I recently went to the Westfield Mall in Palm Desert.  Walking through the mall I suddenly realized how bored I was with window shopping.  I wasn’t interested in their products despite all the attractive displays in the many stores.  Now, I’m not sure how much of my contentment is from becoming older and wiser verses living in Twentynine, but living in Twentynine certainly helps.    Living here has helped me be more content with what I have because of the lack of choices and the hassle to drive to a shopping center.

One of the things I love about Twentynine Palms is the wide open spaces.  I didn’t realize how much I appreciated the open space until my husband and I took our kids to the California Science Center in Los Angeles.  We had a fun day at the Science Center and the adjacent Exposition Park Rose Gardens. It was getting late and the sun was setting so we decided to start the journey back home.  My husband was driving and I was trying to navigate him through the labyrinth of freeways to get out of the city. I told him to take a freeway exit that took us toward downtown Los Angeles.  I noticed my mistake as our van came off of the freeway exit and positioned itself in line with the Los Angeles skyline.

“This is the wrong exit!  You have to turn around!” I said.

“I’m trying to!” My husband replied.

The Los Angeles skyscrapers came closer and closer until we were right in the middle of them.  Large buildings towered on either side of us. Traffic zoomed around us and people in suits were walking on the sidewalks.  Everyone knew where they were going except for us.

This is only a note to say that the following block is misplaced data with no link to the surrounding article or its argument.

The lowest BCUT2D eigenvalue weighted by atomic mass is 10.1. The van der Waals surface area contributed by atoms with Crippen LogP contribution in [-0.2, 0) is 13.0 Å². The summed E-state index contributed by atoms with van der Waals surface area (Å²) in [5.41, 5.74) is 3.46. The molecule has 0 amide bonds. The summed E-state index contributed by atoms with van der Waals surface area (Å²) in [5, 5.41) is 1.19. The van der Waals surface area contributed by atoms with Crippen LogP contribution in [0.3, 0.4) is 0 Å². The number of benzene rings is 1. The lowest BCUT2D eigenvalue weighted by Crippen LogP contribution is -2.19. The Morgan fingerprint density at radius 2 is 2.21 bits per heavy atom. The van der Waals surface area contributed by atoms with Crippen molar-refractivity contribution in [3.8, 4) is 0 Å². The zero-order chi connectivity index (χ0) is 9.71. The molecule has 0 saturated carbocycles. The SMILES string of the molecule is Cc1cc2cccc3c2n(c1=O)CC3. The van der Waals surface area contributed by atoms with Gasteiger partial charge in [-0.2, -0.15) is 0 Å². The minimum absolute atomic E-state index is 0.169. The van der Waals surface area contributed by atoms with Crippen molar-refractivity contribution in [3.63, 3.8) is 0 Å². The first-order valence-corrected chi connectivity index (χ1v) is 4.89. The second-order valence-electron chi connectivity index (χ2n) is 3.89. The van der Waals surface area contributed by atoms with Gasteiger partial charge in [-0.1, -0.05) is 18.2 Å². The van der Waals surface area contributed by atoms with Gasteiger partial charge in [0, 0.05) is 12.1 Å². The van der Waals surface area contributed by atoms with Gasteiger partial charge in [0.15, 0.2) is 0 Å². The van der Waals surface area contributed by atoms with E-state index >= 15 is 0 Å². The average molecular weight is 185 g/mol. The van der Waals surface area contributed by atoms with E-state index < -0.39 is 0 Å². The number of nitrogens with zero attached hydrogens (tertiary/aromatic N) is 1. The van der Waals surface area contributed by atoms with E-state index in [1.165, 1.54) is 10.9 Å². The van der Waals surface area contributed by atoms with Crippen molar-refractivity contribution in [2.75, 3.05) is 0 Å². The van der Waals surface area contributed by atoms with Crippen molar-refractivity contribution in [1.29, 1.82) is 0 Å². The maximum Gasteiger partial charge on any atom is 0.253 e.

“Take a right turn at the next street”  I said, looking at the map app on my phone.

“I can’t!  It’s a one-way street!”

I fought down claustrophobia and tried to ignore the buildings pressing down on me as I frantically tried to have my map app give me a new route to take out of the city.  We finally made it out of downtown Los Angeles and my husband and I both breathed a sigh of relief as we pulled back onto the on ramp that would take us eastward toward home.

The lifestyle in Twentynine Palms grew on me and I’ve adapted to it.  After my travels it is good to be in Twentynine Palms again where there are quiet nights, lack of shopping malls, and wide open spaces.  My travels have shown me how living in Twentynine Palms has changed me and for that I’m thankful as it means I’ve been able to see a variety of different places.  There’s a wide, wide world outside of our little desert city.

The Cricket Wars

The sound of crickets chirping has always been a soothing sound to me.  It greeted me as I arrived home late at night and walked to the door after parking in the driveway.  The chirping crickets kept us company while we trick-or-treated in our neighborhood as we walked from house to house.  On the ride “Pirates of the Caribbean” at Disneyland we floated past the man smoking his pipe while he watched the evening as the crickets were chirping in the make-believe scene.  The animatronic figure rocked back and forth in his rocking chair on his front porch of his house in the swamp.

I learned recently that the frequency of a cricket chirp can be modeled linearly.  The warmer the evening is, the higher frequency the cricket chirps. There’s even an equation that you can plug in the degrees in fahrenheit and predict how many chirps per minute a cricket will sound.

The sound of crickets chirping in the evening outside is a wonderful sound.  Crickets chirping inside is not soothing at all. A cricket inside the house is a trespasser.  

It started in the garage.  I would go in the garage to get something and hear a cricket chirping in there.  Huh, I thought, there’s a cricket in here. Wonder what he’s doing in here? A garage is not the optimal place for a cricket to live.